Sixties City presents a wide-ranging series of articles on all aspects of the Sixties, penned by the creator of the iconic 60s music paper  Mersey Beat

Francis Gary Powers U2

In 1956 Gary Powers, a former lieutenant in the American Air force was hired by the Lockheed Aircraft Corporation as a test pilot. He was then stationed in Incirlik, Turkey, where it was claimed he was involved in weather research projects, flying between Pakistan and Norway.

On 1st May 1960 his high-altitude reconnaissance plane, a Lockheed U2 aircraft, was shot down by long-range Soviet missiles near an army base in Sverdlovak. Powers managed to bail out and was captured and arrested.
This led to a Cold War political power game known as ‘The U2 Incident’.

In 1958 Russian Premier Nikita Krushchev had stated that the Potsdam Treaty which declared four-power control over Berlin was no longer effective and should be scrapped. A summit conference to discuss the future of Berlin, and also arms control, had been set up to take place in Paris in May 1960. Kruschev revealed that the Russians had known about the surveillance missions for some time and had at last managed to down one of the planes. He denounced the American aggression and called off the summit conference.

The State Department in Washington claimed that Powers was a civilian pilot carrying out weather research, who must have strayed off course. They said that the cameras on board his craft were used for taking pictures of clouds. President Eisenhower initially denied that Powers was on a spying mission, but later had to admit the fact and promised there would be no further missions. The U.S. Government also announced that the flights had been necessary for security reasons.
The following month Powers was put on public trial in a Moscow courtroom. During the three-day trial Powers pleaded guilty to spy charges and said that he had been flying from a U.S. base in Pakistan, acting on orders from the Central Intelligence Agency.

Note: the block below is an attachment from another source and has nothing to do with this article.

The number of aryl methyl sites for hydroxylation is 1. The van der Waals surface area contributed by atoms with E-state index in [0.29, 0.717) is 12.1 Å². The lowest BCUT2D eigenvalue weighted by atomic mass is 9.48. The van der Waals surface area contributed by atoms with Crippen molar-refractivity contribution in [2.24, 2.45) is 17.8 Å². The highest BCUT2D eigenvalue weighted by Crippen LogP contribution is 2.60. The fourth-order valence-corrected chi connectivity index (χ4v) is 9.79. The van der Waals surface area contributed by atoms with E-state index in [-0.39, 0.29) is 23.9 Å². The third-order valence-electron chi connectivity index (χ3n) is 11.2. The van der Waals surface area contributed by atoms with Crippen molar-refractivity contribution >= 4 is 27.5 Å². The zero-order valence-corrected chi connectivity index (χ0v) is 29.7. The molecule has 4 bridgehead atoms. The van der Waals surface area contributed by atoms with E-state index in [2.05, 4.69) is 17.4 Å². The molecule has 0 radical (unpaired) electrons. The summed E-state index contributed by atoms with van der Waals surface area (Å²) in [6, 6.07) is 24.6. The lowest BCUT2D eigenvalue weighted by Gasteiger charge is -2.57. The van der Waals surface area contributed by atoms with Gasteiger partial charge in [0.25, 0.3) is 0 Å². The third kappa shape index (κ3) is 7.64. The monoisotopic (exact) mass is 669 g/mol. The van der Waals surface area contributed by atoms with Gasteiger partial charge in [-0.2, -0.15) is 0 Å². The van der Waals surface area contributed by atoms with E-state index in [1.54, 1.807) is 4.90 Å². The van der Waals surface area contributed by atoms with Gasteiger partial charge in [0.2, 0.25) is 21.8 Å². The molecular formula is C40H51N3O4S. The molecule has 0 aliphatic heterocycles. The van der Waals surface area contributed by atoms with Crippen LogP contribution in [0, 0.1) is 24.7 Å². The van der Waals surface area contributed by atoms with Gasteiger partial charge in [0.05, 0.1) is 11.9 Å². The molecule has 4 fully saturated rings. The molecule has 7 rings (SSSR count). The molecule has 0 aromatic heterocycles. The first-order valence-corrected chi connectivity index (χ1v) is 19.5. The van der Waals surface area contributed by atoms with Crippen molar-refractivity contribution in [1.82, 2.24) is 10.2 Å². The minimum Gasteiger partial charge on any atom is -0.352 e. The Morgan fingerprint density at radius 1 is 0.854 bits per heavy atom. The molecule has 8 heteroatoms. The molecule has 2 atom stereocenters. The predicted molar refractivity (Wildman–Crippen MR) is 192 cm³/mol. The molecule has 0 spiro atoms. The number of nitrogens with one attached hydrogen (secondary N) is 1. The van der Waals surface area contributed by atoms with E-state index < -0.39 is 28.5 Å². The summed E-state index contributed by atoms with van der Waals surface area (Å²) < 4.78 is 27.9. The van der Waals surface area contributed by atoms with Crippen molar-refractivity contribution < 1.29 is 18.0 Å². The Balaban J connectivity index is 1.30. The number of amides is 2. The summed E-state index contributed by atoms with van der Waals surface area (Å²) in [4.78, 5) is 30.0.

On 19th August he was found guilty by the court and sentenced to ten years imprisonment. The first three years were to be spent in a prison and the rest of the sentence in a labour camp. Meanwhile, Rudolph Abel, a Soviet intelligence officer, who had entered the U.S. illegally under the name Emil R. Goldfus in 1948, had been convicted in 1957 for conspiring to transmit military secrets to the U.S.S.R. and was serving 30 years imprisonment in an American jail. His defence attorney, James Britt Donovan, began to work out an exchange deal and on 10th February 1962 Abel was exchanged for Powers and Frederic L. Pryor, an American student who had been held in East Germany without charge since August 1961.

SC: Powers received the CIA's Intelligence Star in 1965 after his return from the Soviet Union. Powers was originally scheduled to receive it in 1963 along with other pilots involved in the CIA's U-2 program, but the award was postponed for political reasons.

On August 1st, 1977, Powers had been covering brush fires in Santa Barbara County in the KNBC telecopter and was heading back from flying over them. As he returned, his Bell 206 Jet Ranger helicopter, registration N4TV, ran out of fuel and crashed at the Sepulveda Dam recreational area in nearby Encino, several miles short of its intended landing site at Burbank Airport, killing Powers instantly. According to Powers' son, an aviation mechanic had repaired a faulty fuel gauge without telling Powers, who misread it. He is buried in Arlington National Cemetery as an Air Force veteran

Francis Gary Powers     Francis Gary Powers     U2 Spy Plane - larger image               

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Mersey Beat Magazine Bill Harry attended the Liverpool College of Art with Stuart Sutcliffe and John Lennon and made the arrangements for Brian Epstein to visit The Cavern, where he saw The Beatles for the first time. Bill was a member of 'The Dissenters' and the founder and editor of 'Mersey Beat', the iconic weekly music newspaper that documented the early Sixties music scene in the Liverpool area and is possibly best known for being the first periodical to feature a local band called 'The Beatles'. He has worked as a high powered publicist, doing PR for acts such as Suzi Quatro, Free, The Arrows and Hot Chocolate and has managed press campaigns for record labels such as CBS, EMI, Polydor. Bill is the critically acclaimed author of a large number of books about The Beatles and the 60s era including 'The Beatles Who's Who', 'The Best Years of the Beatles' and the Fab Four's 'Encyclopedia' series. He has appeared on 'Good Morning America' and has received a Gold Award from the British Academy of Songwriters, Composers and Authors.

Article Text Bill Harry               Original Graphics SixtiesCity     Other individual owner copyrights may apply to Photographic Images

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